Supporting your mental health while working from home

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Following the PM’s announcement requesting us to stay at home in order to avoid the spread of the Coronavirus, many of us are now working from home to ensure that businesses continue to function as normally as possible during this difficult time.

Working from home can bring a number of challenges, whether they be in-home distractions or general technology frustrations. However, it can also be an isolating and even a lonely experience, especially if you are new to it.

So, what can you do to look after your wellbeing when working from home? How can you create healthy boundaries between your work and personal lives, stay mentally and physically healthy whilst still being a productive and effective worker?

We’ve put together some tips which could help you through your working from home experience.

Routine is key

Although you may have some extra time in bed without a commute, aim to wake up around the same time every day. This helps stabilise your internal clock and improve your sleep overall. You’ll feel less tired, more refreshed, and find it easier to concentrate throughout the day. Stick to your established morning routine if you can – get ready, washed, and dressed as if you are going to the office. This will help you get into the mindset that you are at work.

Create a comfortable and clutter-free workspace

Even if you don’t have a study space or spare bedroom with a door, you can still create a work ‘zone’. Keep it free from clutter – this will help ensure you are not distracted. Try to only work when you are in this space, creating a physical and mental boundary between your work and your personal life. Ensure you have set up your IT equipment so that you are comfortable, adjust your chair / screen if you can so that they are at the right height.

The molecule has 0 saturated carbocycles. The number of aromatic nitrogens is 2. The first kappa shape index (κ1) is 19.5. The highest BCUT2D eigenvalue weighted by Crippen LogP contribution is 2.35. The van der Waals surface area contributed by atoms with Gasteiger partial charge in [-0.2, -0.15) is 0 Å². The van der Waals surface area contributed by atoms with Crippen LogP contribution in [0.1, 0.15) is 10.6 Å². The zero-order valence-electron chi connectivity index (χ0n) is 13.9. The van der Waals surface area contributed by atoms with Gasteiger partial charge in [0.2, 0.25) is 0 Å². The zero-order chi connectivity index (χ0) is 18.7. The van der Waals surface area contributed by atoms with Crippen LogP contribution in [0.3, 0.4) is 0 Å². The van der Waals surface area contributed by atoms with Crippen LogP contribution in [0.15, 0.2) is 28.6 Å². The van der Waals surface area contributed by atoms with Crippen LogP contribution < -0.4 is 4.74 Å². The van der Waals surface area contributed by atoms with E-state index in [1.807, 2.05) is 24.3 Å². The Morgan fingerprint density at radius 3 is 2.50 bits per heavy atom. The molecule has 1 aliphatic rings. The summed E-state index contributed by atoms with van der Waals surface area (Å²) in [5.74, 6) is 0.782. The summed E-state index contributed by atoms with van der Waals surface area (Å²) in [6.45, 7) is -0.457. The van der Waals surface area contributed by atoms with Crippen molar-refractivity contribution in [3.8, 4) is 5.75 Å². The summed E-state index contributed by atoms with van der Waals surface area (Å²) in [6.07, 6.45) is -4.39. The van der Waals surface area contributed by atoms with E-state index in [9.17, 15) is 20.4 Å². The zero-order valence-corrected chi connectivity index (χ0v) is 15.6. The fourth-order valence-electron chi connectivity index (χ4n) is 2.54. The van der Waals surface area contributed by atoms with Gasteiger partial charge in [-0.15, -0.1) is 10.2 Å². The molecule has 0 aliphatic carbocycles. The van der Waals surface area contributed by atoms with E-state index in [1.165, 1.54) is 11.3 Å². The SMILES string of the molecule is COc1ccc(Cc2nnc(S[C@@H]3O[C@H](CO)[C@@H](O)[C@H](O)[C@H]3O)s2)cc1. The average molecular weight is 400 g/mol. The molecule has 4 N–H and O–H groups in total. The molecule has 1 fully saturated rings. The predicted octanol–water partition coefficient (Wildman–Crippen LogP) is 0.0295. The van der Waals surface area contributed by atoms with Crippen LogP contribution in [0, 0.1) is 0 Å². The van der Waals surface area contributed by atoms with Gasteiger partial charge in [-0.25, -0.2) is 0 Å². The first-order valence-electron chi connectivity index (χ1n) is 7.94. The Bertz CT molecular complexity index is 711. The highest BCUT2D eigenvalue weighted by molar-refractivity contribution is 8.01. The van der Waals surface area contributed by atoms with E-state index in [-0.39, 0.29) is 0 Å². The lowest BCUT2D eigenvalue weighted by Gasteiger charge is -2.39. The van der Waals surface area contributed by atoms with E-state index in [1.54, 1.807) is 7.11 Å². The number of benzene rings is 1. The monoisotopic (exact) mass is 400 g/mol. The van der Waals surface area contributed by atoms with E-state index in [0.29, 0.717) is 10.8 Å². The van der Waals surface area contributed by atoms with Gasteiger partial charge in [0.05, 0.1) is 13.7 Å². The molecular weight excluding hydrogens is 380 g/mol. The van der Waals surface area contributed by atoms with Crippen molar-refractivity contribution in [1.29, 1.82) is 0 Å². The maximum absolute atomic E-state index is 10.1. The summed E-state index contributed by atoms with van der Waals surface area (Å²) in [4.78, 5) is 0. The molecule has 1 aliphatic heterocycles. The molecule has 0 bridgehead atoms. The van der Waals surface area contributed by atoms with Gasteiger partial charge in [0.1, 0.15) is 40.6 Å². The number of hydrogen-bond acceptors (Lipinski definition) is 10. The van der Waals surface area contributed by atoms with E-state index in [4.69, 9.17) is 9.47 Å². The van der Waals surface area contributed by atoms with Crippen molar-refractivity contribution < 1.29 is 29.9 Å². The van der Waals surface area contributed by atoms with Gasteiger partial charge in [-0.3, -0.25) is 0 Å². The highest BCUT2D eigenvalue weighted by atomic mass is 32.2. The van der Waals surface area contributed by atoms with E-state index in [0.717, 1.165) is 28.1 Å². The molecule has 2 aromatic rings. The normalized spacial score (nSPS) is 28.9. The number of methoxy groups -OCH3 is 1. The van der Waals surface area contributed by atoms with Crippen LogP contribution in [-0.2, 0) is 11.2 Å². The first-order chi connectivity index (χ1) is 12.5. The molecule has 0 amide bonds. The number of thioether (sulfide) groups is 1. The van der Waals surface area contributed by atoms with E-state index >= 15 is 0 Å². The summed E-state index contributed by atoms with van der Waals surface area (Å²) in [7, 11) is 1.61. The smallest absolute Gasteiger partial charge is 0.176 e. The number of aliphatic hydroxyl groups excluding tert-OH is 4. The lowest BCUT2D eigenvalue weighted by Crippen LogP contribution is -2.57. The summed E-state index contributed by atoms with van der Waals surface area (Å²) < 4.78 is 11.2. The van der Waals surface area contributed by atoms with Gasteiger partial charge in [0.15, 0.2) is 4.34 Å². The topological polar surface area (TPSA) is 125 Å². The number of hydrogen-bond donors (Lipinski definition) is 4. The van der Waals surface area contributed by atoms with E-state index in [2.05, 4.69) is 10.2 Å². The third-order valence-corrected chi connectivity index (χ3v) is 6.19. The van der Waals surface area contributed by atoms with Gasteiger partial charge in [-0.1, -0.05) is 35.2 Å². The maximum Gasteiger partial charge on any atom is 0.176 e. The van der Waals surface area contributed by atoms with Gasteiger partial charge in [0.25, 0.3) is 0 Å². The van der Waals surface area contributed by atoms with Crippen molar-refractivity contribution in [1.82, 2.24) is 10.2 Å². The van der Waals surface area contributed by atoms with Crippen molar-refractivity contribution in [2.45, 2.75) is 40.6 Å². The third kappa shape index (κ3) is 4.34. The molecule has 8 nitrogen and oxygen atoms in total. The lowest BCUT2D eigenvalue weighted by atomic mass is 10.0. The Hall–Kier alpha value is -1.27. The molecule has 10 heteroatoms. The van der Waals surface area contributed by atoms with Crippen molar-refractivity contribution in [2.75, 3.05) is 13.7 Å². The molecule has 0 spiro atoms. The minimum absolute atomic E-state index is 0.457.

Keep moving!

Eat well, sleep well and exercise well – these are the three cornerstones of good physical health, and they should not be ignored just because you are working at home. The Government has granted us allowance to leave the house once a day for exercise or essentials, make good use of this time if you can to go for a walk and get some fresh air. There are also plenty of at home exercise tutorials online which cover the full range of ability levels – from the fittest amongst us to the athletically challenged – and serve as a great way to break up the day. It can be difficult to adjust to working from home. However, if you set healthy boundaries and prioritise your mental and physical wellbeing, you can keep your morale high and continue to be a productive employee.

Take a break

Like any working environment, it is important to take the occasional break to let your brain and body relax. Take a 10-minute walk, make some lunch or catch up with a friend over the phone. Short breaks will help give you the ability to refocus on your work tasks – ultimately supporting both your productivity and mental health. Furthermore, don’t skip lunch and don’t compromise your sleep.

Be a home worker, not a lone worker

Communication really is the key to not feeling isolated or alone. Work out how you would like to communicate with colleagues, try not to have too many lines of communication open, as this can prove distracting, and keep in touch at regular intervals throughout the day. Whilst most communication will be about work, ensure you engage in personal conversations with each other to reduce the feeling of isolation and bring a bit of normality to your day. Wherever possible, communicate with your colleagues via video chats. Face-to-face conversations help you feel more connected and are typically more engaging than conference calls. There are various technologies available to help facilitate this, Zoom, FaceTime, WhatsApp, etc.

Get support

During times of stress it helps us to stay connected. If you’re feeling anxious, overwhelmed or isolated, remember that support is out there. If your company has trained Mental Health First Aiders or Champions, make a note of their contact details, and don’t hesitate to get in touch with them if you need to. You can also reach out to the Samaritans who offer free, confidential support 24 hours a day on 116 123. Find a list of national mental health services and helplines at